An uptick in monsoon rainfall is expected to heighten the flood threat across eastern and northern India this weekend and early next week.A monsoon low moving into Bangladesh and eastern India this weekend will promote widespread, heavy rainfall throughout the area, greatly increasing the risk of flooding in places where it has already had devastating effects.
Typical summer thunderstorms are still expected to impact western India and portions of southern India and Sri Lanka. While they will be spotty, any storm could produce flash flooding, dangerous lightning conditions and strong winds.
These storms will provide only brief relief from any poor air quality conditions since they are relatively short-lived. s the monsoon low inches westward early next week, heavier downpours will become more widespread over central portions of the country.
These periods of heavier rain will provide more long-term relief from poor air quality.
Rounds of heavy rain will also significantly increase the chance of flash flooding, threatening travel delays and property damage across West Bengal, Jharkhand, Odisha, Chhatisgarh, Bihar, Uttar Pradesh and portions of Madhya Pradesh. The National Capital Region (NCR) can also face travel delays due to flooding and limited visibility in heavy downpours.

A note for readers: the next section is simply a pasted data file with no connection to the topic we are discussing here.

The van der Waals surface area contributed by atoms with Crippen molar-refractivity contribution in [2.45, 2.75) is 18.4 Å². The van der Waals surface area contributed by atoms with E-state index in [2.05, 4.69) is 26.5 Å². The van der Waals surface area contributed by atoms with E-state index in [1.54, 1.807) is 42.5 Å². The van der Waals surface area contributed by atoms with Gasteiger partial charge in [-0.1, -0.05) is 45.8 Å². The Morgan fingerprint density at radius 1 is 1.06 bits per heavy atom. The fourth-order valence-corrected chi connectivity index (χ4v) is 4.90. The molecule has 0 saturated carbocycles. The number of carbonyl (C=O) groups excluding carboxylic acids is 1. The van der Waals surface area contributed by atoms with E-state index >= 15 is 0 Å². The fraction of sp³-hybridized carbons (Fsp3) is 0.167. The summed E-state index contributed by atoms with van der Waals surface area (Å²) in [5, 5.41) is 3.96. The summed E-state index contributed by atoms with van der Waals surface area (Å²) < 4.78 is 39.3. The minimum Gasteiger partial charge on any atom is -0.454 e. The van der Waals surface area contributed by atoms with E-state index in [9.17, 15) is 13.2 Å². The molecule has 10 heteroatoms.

“No break in the frequent monsoon downpours will come to India’s western coast from Mumbai to Mangaluru,” said AccuWeather Senior Meteorologist Eric Leister.
Widespread rainfall of 100-200 mm (4-8 inches) is expected with local amounts over 300 mm (12 inches) through the first half of next week.
“Residents should prepare for more evacuations and a risk of localized landslides in the higher terrain,” Leister said.
As of July 17, about 55,000 homes in India have been damaged due to flooding and 511 people have been killed. About a dozen of those have occurred this past week alone.
Over 130,000 animals and 80,000 hectares of farmed land have been damaged by floodwaters as well, proving that monsoon rainfall has a large impact on every aspect of life in the hardest-hit areas.
“Combined sloped terrain, raging waters from the river and torrential rain can easily run-off and cause flash floods,” Sonam Lotus, director of the meteorological department in Jammu and Kashmir, told Mongabay-India.
Motorists and pedestrians should take care not to traverse flooded roadways and to avoid flooded areas all together, since it is impossible to tell the depth of the water and the ground underneath may be compromised.